Fonterra and New Zealand Dairy Farmers’ Ignorance, Arrogance and Incompetence

Email Correspondence…

Re: FONTERRA & NZ DAIRY FARMERS’ IGNORANCE, ARROGANCE & INCOMPETENCE

http://www.bloomberg.com/news/articles/2015-07-01/milk-spilled-into-manure-pits-as-supplies-overwhelm-u-s-dairies

http://www.theguardian.com/business/2015/jan/24/dairy-farmers-warned-milk-prices-fall-further

1) The New Zealand dairy company Fonterra is the world’s largest dairy produce exporter.

2) Until about 6 months ago, it produced about 28% of New Zealand’s overseas export income.

3) New Zealand produces about 2% of world dairy production, and most of that is exported, as opposed to the rest of the world’s production which is largely consumed within the countries that produce it. If other countries were, for example, to increase production by just 2%, theoretically there would not be a purchaser for New Zealand’s product, assuming the pricing was similar.

4) In Europe and North America, until recently, dairy production was subsidised and given quotas but these have largely now been removed, and farmers are trying to make up for lost subsidy income through increasing production – and thus this is causing a world glut in dairy produce, and hence, through simple demand versus supply economics, causing global dairy prices to collapse so far by about 40%.

5) In New Zealand’s case, this is serious, as dairy export income until recently (before prices started to collapse) amounted to nearly a third of the country’s entire export income, contributed a huge amount to the national economy and taxes to fund government spending.

This glaring development in the global dairy market has been developing for a very long time, and any first year high school student who ever studied the market could have seen it coming and have told you that a glut in supply and crash in prices was inevitable. Yet, quite unbelievably, Fonterra directors, whether through ignorance, arrogance or incompetence, while they were largely ignoring all this happening in the world market, and having been paid millions in the process for the efforts to do so – all they have largely been preoccupied with is building an ivory palace for themselves and their fat posteriors to sit in to watch the sea view while twiddling their pens in their new luxurious, expensive, headquarters on the edge of Auckland harbour viaduct precinct (which should have been built much more modestly,for example in Hamilton, and nearer to their producers rather than having any preoccupation with a sea view) without a care in the wide world for the peasant on the farm slaving his guts out to keep the wolf from the door. Incredible!

http://www.nzherald.co.nz/property/news/article.cfm?c_id=8&objectid=11208425

PREDICTIONS:

1) As the result of all this, New Zealand is starting to go down the tubes. Fonterra has just announced it is drastically cutting its staff. About $7 to $9 billion LESS will be spent in the rural economy in the next 12 months. But more importantly, the Reserve Bank has sharply lowered the value of the NZ currency to artificially boost Fonterra’s export earnings, otherwise the company would go belly up. Yes. It is that serious. And all the Minister of Finance Bill English could say this morning on TV1 was dairying constituted only 5% of our GDP and 20% of export earnings. Yes, it is now 20% having fallen in the last three months so much!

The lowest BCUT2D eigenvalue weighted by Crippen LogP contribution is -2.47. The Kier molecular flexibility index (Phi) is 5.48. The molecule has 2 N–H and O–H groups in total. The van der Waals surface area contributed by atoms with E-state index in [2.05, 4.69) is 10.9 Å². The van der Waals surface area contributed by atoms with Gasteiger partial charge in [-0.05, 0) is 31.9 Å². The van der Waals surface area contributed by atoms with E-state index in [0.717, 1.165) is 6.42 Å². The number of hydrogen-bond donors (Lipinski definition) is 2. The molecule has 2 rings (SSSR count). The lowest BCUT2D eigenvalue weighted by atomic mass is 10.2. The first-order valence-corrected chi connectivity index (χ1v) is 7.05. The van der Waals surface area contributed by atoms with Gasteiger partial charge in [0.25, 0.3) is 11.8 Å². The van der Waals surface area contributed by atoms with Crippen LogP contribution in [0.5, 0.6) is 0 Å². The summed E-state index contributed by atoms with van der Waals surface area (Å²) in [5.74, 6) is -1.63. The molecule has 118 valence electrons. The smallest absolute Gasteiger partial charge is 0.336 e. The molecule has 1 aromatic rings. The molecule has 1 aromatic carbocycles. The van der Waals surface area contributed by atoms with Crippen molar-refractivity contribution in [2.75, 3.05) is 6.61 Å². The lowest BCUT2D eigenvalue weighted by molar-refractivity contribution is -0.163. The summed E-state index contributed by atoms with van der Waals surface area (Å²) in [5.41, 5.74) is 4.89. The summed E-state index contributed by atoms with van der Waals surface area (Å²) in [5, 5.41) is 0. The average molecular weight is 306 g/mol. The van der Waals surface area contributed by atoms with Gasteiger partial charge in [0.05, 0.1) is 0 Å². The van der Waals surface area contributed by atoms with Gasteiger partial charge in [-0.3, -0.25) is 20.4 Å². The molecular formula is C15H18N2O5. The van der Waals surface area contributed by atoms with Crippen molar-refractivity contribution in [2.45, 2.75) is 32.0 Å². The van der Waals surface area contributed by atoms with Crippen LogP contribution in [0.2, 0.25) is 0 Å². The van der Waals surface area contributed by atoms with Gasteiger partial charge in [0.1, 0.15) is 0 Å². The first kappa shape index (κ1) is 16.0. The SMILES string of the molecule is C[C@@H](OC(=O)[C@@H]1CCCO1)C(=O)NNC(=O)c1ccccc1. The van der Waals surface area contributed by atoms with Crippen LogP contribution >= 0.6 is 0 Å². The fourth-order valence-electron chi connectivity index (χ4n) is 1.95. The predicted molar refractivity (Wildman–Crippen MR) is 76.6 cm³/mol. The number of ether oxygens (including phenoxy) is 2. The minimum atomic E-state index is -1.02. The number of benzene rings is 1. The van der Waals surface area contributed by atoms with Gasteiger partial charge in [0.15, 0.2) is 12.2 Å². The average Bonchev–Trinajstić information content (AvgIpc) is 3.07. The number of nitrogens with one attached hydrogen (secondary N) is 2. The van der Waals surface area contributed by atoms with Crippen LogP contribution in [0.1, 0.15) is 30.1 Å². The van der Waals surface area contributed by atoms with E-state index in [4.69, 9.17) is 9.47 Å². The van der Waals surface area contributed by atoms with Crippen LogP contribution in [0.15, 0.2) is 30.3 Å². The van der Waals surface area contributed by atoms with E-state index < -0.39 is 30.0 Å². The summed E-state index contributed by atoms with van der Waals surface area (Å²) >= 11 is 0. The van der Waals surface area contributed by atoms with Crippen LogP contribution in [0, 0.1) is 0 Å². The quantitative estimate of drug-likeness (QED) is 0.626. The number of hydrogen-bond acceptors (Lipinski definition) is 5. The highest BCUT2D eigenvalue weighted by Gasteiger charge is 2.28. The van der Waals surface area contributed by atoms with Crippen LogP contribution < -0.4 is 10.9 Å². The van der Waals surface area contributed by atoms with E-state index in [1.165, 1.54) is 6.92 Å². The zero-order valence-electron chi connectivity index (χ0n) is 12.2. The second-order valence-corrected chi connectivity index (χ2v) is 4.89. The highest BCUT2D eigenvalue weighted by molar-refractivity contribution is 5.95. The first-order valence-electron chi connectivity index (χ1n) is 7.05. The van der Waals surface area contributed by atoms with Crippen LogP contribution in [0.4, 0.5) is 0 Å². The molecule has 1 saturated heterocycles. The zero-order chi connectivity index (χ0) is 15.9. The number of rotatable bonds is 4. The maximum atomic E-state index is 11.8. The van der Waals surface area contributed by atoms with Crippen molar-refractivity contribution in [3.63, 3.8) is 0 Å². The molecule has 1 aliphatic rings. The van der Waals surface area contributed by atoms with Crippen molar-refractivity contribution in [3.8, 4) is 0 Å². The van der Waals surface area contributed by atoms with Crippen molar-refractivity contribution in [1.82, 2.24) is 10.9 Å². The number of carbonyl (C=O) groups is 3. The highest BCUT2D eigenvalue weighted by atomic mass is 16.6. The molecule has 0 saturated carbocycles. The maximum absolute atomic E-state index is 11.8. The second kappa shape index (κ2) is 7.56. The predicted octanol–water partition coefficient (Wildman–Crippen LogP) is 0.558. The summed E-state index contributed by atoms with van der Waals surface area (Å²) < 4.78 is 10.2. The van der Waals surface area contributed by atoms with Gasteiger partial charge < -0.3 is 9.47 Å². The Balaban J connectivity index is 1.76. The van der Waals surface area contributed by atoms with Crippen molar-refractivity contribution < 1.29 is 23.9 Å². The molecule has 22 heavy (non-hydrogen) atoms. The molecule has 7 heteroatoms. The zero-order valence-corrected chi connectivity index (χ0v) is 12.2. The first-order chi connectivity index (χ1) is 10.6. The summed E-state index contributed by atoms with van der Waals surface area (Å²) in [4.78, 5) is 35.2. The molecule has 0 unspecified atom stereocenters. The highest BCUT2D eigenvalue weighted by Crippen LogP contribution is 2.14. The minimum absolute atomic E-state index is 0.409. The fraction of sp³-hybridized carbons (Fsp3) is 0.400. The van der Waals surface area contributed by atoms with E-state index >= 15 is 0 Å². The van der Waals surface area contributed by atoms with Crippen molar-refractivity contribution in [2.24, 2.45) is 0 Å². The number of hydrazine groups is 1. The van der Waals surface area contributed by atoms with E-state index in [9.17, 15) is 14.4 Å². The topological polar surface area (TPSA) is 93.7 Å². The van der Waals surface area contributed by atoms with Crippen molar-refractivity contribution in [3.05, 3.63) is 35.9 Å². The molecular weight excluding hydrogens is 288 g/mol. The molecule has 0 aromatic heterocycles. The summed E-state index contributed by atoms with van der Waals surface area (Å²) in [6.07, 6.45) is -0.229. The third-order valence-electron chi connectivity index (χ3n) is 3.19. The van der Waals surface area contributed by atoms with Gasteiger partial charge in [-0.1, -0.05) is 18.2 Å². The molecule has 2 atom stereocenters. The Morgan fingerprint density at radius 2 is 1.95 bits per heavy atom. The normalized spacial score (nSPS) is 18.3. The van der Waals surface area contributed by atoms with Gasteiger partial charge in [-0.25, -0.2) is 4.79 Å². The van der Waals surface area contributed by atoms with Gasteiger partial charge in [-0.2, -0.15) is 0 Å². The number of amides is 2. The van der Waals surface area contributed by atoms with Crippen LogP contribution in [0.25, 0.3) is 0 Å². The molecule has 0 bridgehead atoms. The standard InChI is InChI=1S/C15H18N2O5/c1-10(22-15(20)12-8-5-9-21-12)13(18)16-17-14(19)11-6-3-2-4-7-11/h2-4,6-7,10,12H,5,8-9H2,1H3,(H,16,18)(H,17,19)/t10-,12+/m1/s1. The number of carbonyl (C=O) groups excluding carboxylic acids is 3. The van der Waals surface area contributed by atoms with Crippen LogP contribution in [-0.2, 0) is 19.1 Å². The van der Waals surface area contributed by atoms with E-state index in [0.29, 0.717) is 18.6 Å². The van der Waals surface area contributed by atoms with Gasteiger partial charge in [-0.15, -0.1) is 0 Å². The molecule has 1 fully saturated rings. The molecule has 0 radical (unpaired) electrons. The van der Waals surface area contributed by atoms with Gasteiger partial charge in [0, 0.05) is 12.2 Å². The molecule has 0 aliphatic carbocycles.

2) I always say, weak currency – weak economy. So as our currency falls, all imports will sharply rise, petrol, diesel, machinery and lest we forget, the Government’s overseas debt rises too as the currency declines.

3) And yet, incredibly, dairy farm sale prices are still at record levels, purchased by farmers who are taking on huge loans at low interest rates. When virtually all the big four bank chief economists will tell you the break even point for most farmers is $5 to $5.75 per kg for milk solids when now Fonterra tells us this coming season’s pay-out may be $4.50 or less if prices don’t pick up and they are not. So somebody in the foreseeable future is going to be in for a rude shock.

4) Can any one please tell me why a person, who bought a dairy farm recently near Morrinsville for $75,000 a hectare, I forget the size, but lets say it was 200 hectares and it was sold for $15 million – isn’t stark, staring mad? – when it is now not even showing a profit. Why? When that same $15 million could be invested in a nice small commercial building returning 10% or $1.5 million profit for doing nothing!

5) So one really must come to the conclusion most farmers, although they generally speaking are good, honest, hard-working citizens, are a somewhat mad bunch. Good blokes, but good potential psychiatric patients too.

6) Also, I think dairy farm prices are way too high, and are going to collapse in the future when more and more farmers come to the realization this collapse in global prices this time is not a normal swings and roundabouts cycle, but is going to be long-term. And of course, this does not bode well for rural towns as well.

7) And lastly, what is beginning now with NZ, is part of the much bigger global collapse of many commodity prices, not only dairy products, and presages a global collapse in stock markets and economic depression perhaps not that very far away, as historically this is usually the course the cycle takes.

But just my opinion everyone. What do you think? Do you think it is time to tighten up the ship?

Will we follow Greece? Interestingly, I asked a lady (university degree too) the other day in a cafe what she thought about the situation in Greece, as it was on the front page of the daily newspapers in her shop. She answered: What is Greece? I replied, You know, Greece, the country which is having the financial crisis at present. She answered: I don’t read the newspapers, I have never heard of it! Not too good at geography eh?

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